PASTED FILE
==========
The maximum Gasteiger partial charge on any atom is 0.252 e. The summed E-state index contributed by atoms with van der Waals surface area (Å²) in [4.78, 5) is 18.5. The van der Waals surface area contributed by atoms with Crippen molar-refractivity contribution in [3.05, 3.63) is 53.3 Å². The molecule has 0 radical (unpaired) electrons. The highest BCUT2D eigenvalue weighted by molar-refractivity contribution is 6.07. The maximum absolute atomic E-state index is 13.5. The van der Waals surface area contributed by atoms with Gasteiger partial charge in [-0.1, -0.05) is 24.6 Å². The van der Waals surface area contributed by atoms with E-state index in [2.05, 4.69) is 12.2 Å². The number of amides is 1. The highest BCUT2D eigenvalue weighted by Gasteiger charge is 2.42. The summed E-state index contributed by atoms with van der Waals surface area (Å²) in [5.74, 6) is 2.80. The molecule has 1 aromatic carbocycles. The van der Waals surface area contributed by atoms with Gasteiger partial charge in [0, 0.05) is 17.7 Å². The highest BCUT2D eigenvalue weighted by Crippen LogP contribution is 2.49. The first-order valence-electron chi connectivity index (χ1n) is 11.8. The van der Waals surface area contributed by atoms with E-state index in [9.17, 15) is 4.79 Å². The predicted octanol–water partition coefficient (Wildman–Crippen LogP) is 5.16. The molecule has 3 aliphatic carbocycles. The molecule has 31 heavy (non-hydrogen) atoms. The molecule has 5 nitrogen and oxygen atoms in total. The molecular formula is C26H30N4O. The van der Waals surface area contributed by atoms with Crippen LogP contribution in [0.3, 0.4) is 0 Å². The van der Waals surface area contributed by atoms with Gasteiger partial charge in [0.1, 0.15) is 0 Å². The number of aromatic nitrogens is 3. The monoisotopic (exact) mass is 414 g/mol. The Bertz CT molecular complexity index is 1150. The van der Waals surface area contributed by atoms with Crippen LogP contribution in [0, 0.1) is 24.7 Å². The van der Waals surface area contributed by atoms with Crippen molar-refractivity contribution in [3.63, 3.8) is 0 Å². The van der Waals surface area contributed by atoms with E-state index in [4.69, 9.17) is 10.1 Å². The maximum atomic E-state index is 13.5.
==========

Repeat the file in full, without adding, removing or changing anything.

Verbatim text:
The maximum Gasteiger partial charge on any atom is 0.252 e. The summed E-state index contributed by atoms with van der Waals surface area (Å²) in [4.78, 5) is 18.5. The van der Waals surface area contributed by atoms with Crippen molar-refractivity contribution in [3.05, 3.63) is 53.3 Å². The molecule has 0 radical (unpaired) electrons. The highest BCUT2D eigenvalue weighted by molar-refractivity contribution is 6.07. The maximum absolute atomic E-state index is 13.5. The van der Waals surface area contributed by atoms with Gasteiger partial charge in [-0.1, -0.05) is 24.6 Å². The van der Waals surface area contributed by atoms with E-state index in [2.05, 4.69) is 12.2 Å². The number of amides is 1. The highest BCUT2D eigenvalue weighted by Gasteiger charge is 2.42. The summed E-state index contributed by atoms with van der Waals surface area (Å²) in [5.74, 6) is 2.80. The molecule has 1 aromatic carbocycles. The van der Waals surface area contributed by atoms with Gasteiger partial charge in [0, 0.05) is 17.7 Å². The highest BCUT2D eigenvalue weighted by Crippen LogP contribution is 2.49. The first-order valence-electron chi connectivity index (χ1n) is 11.8. The van der Waals surface area contributed by atoms with E-state index in [9.17, 15) is 4.79 Å². The predicted octanol–water partition coefficient (Wildman–Crippen LogP) is 5.16. The molecule has 3 aliphatic carbocycles. The molecule has 31 heavy (non-hydrogen) atoms. The molecule has 5 nitrogen and oxygen atoms in total. The molecular formula is C26H30N4O. The van der Waals surface area contributed by atoms with Crippen LogP contribution in [0.3, 0.4) is 0 Å². The van der Waals surface area contributed by atoms with Gasteiger partial charge in [0.1, 0.15) is 0 Å². The number of aromatic nitrogens is 3. The monoisotopic (exact) mass is 414 g/mol. The Bertz CT molecular complexity index is 1150. The van der Waals surface area contributed by atoms with Crippen LogP contribution in [0, 0.1) is 24.7 Å². The van der Waals surface area contributed by atoms with Crippen molar-refractivity contribution in [3.63, 3.8) is 0 Å². The van der Waals surface area contributed by atoms with E-state index in [4.69, 9.17) is 10.1 Å². The maximum atomic E-state index is 13.5.